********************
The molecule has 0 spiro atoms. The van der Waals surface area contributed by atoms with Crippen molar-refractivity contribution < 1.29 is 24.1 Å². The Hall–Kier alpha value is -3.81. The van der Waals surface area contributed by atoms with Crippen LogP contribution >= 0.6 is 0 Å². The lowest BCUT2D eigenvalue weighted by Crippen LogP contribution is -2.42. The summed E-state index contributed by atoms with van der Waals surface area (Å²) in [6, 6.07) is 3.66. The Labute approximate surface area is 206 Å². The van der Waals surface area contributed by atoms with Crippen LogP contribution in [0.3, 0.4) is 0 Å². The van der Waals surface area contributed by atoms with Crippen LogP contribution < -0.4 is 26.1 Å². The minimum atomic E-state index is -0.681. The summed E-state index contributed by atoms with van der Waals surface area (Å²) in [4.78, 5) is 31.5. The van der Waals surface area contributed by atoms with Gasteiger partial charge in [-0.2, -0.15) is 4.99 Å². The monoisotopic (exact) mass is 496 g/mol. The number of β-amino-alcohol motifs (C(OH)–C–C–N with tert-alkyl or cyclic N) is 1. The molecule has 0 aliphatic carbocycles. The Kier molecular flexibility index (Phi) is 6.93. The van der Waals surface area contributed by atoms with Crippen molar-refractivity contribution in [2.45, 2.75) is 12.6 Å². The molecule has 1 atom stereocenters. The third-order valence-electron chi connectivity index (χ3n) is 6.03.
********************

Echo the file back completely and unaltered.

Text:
The molecule has 0 spiro atoms. The van der Waals surface area contributed by atoms with Crippen molar-refractivity contribution < 1.29 is 24.1 Å². The Hall–Kier alpha value is -3.81. The van der Waals surface area contributed by atoms with Crippen LogP contribution >= 0.6 is 0 Å². The lowest BCUT2D eigenvalue weighted by Crippen LogP contribution is -2.42. The summed E-state index contributed by atoms with van der Waals surface area (Å²) in [6, 6.07) is 3.66. The Labute approximate surface area is 206 Å². The van der Waals surface area contributed by atoms with Crippen LogP contribution in [0.3, 0.4) is 0 Å². The van der Waals surface area contributed by atoms with Crippen LogP contribution < -0.4 is 26.1 Å². The minimum atomic E-state index is -0.681. The summed E-state index contributed by atoms with van der Waals surface area (Å²) in [4.78, 5) is 31.5. The van der Waals surface area contributed by atoms with Gasteiger partial charge in [-0.2, -0.15) is 4.99 Å². The monoisotopic (exact) mass is 496 g/mol. The number of β-amino-alcohol motifs (C(OH)–C–C–N with tert-alkyl or cyclic N) is 1. The molecule has 0 aliphatic carbocycles. The Kier molecular flexibility index (Phi) is 6.93. The van der Waals surface area contributed by atoms with Crippen molar-refractivity contribution in [2.45, 2.75) is 12.6 Å². The molecule has 1 atom stereocenters. The third-order valence-electron chi connectivity index (χ3n) is 6.03.